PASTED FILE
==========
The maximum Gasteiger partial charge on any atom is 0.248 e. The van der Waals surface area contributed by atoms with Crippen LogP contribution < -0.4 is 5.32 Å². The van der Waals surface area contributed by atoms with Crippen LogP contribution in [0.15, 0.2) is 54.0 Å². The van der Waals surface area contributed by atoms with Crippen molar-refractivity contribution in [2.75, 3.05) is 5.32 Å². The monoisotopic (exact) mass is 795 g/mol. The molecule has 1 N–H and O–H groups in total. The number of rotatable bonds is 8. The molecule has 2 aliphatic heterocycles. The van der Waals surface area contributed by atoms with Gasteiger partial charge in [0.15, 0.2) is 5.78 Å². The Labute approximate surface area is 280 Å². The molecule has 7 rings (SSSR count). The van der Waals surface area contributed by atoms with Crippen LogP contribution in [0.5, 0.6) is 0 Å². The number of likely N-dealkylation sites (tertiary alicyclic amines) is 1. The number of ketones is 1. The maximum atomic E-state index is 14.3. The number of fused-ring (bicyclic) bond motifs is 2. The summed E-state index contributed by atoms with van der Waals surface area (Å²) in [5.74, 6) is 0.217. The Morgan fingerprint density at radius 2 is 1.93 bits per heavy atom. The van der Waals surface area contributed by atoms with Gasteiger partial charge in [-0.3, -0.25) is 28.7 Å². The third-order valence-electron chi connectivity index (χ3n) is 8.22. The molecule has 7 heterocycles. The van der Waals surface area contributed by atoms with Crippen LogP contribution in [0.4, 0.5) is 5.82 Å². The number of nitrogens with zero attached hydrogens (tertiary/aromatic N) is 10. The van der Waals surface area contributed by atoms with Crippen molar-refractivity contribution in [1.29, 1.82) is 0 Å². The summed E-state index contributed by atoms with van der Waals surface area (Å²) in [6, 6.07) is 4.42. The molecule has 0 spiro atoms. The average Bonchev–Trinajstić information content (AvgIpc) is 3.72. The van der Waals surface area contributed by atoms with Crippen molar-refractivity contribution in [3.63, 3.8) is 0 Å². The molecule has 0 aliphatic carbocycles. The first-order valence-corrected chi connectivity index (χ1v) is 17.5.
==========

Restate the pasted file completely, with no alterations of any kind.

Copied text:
The maximum Gasteiger partial charge on any atom is 0.248 e. The van der Waals surface area contributed by atoms with Crippen LogP contribution < -0.4 is 5.32 Å². The van der Waals surface area contributed by atoms with Crippen LogP contribution in [0.15, 0.2) is 54.0 Å². The van der Waals surface area contributed by atoms with Crippen molar-refractivity contribution in [2.75, 3.05) is 5.32 Å². The monoisotopic (exact) mass is 795 g/mol. The molecule has 1 N–H and O–H groups in total. The number of rotatable bonds is 8. The molecule has 2 aliphatic heterocycles. The van der Waals surface area contributed by atoms with Gasteiger partial charge in [0.15, 0.2) is 5.78 Å². The Labute approximate surface area is 280 Å². The molecule has 7 rings (SSSR count). The van der Waals surface area contributed by atoms with Crippen LogP contribution in [0.5, 0.6) is 0 Å². The number of likely N-dealkylation sites (tertiary alicyclic amines) is 1. The number of ketones is 1. The maximum atomic E-state index is 14.3. The number of fused-ring (bicyclic) bond motifs is 2. The summed E-state index contributed by atoms with van der Waals surface area (Å²) in [5.74, 6) is 0.217. The Morgan fingerprint density at radius 2 is 1.93 bits per heavy atom. The van der Waals surface area contributed by atoms with Gasteiger partial charge in [-0.3, -0.25) is 28.7 Å². The third-order valence-electron chi connectivity index (χ3n) is 8.22. The molecule has 7 heterocycles. The van der Waals surface area contributed by atoms with Crippen LogP contribution in [0.4, 0.5) is 5.82 Å². The number of nitrogens with zero attached hydrogens (tertiary/aromatic N) is 10. The van der Waals surface area contributed by atoms with Crippen molar-refractivity contribution in [1.29, 1.82) is 0 Å². The summed E-state index contributed by atoms with van der Waals surface area (Å²) in [6, 6.07) is 4.42. The molecule has 0 spiro atoms. The average Bonchev–Trinajstić information content (AvgIpc) is 3.72. The van der Waals surface area contributed by atoms with Crippen molar-refractivity contribution in [3.63, 3.8) is 0 Å². The molecule has 0 aliphatic carbocycles. The first-order valence-corrected chi connectivity index (χ1v) is 17.5.